The Mission of the Kingdom

The Kingdom Of God

Pastor Jerry Gillis - August 2, 2020

Community Group Study Notes

  1. Have someone in your group provide a 2-minute summary of Sunday’s teaching. 

  1. What is one thing that God was showing you in this message? 

  1. Why is it important that we understand both what we are to do and who we are to be? Why are both necessary to understanding the kingdom mission? 

  1. Before you knew Jesus personally, what story (or stories) did you believe and embrace? How did the kingdom story denounce and disprove that for you?  

  1. What is one action step that you can take in light of Sunday’s message and our conversation today?  


Sermon Transcript

As we've journeyed through this series, what we've found is this, is that the story of the Bible is the story of a King and a kingdom from beginning to end. We've looked at that over the number of weeks that we have been studying this idea. With all the things that we have just talked about and that Pastor Jonathan has just kind of summarized for us, the idea that there is a kingdom that has broken into the now, but there's a kingdom that is coming. When Jesus returns, the kingdom will be fully consummated, and that there is a life in the kingdom presently through the church in terms of what that looks like.

I guess we ask the question, what about now? What do we do as subjects of the King, who are also called children of the King? What do we do now in this moment in time in the in between times, the times where Jesus has broken in and the kingdom has come, but yet we're waiting for the kingdom to finally come? What about now? What do we do? Do we wait? Do we watch during this time?

Well, the answer to those two questions is certainly yes. We're told that we are to wait and we are to watch, but we also have to think about what it is that we are commissioned to do, and we would do well to pay attention to the last words of our King specifically.

Now, when kings offer last words, oftentimes people remember those and they write them down and it's a big deal. If you remember Caesar Augustus when you read Luke 2 and the Christmas narrative, and Caesar Augustus being the Caesar or the emperor over all of the Roman empire when King Jesus was born, Caesar Augustus, when it came his time to die actually said this. This was his last public statement. There was a private statement that he made as well, but a public statement that he made was this. "Behold." He was speaking to Rome. "Behold, I came to you as of clay, and I leave you, Rome, as of marble." Okay, so he was basically saying, "I had an empire that was undeveloped, and then I really developed it, and so we went from clay to marble."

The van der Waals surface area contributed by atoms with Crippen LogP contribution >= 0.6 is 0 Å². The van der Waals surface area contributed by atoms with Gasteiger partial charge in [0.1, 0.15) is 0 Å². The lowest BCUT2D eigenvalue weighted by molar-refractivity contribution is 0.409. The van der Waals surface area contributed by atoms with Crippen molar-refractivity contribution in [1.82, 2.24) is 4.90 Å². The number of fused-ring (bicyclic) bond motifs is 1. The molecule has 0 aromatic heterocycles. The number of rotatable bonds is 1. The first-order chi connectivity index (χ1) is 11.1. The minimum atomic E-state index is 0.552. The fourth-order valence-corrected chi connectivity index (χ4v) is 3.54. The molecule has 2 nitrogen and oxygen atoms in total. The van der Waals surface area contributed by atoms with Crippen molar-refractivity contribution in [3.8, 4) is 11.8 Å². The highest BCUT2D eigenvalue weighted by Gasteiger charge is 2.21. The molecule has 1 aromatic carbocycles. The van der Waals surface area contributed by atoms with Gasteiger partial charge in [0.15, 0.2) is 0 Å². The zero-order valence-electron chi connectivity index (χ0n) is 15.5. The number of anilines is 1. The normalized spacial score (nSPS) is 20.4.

Well, here's the good news when we talk about what King Jesus has to say. King Jesus does not leave us marble. He leaves us a mission. When we look at the last words of King Jesus, it's not super easy based on the text of scripture to know exactly what the last words only were, but what we do have ... and there's a reason for that. Believe me. I've looked at it. But there is a basic understanding of some of the last words that Jesus actually said that we have recorded. I'm going to borrow from two places that are two statements that he made that are among the very last words that he said before he left this world and ascended to the Father. The reason that I'm bringing those two up, these two specific places that may be reasonably familiar to you, is because both of them have a commonality. They are talking about the idea of king and kingdom.

It's not shocking and it shouldn't be shocking to us that because the story of the Bible is the story of a King and a kingdom from beginning to end that when the King comes, he actually talks about King and kingdom, and when the King is actually departing, he's talking about the idea of King and kingdom. That should not be a surprise to us.

These two places, I've gathered two statements that Jesus made that are among the very last that he spoke while here on Earth. The first one is in Matthew chapter 28, and it says this. "Jesus came to them and said," listen to these words, "All authority in heaven and on earth has been given to me." That's a kingly statement, all right, when he talks about his authority. "All authority in heaven and on earth has been given to me. Therefore, go and make disciples of all nations, baptizing them in the name of the Father, and of the Son, and of the Holy Spirit, and teaching them to obey everything I have commanded you. And surely I am with you always, to the very end of the age." That's one of the statements. "All authority in heaven and earth has been given to me." That's a kingly statement.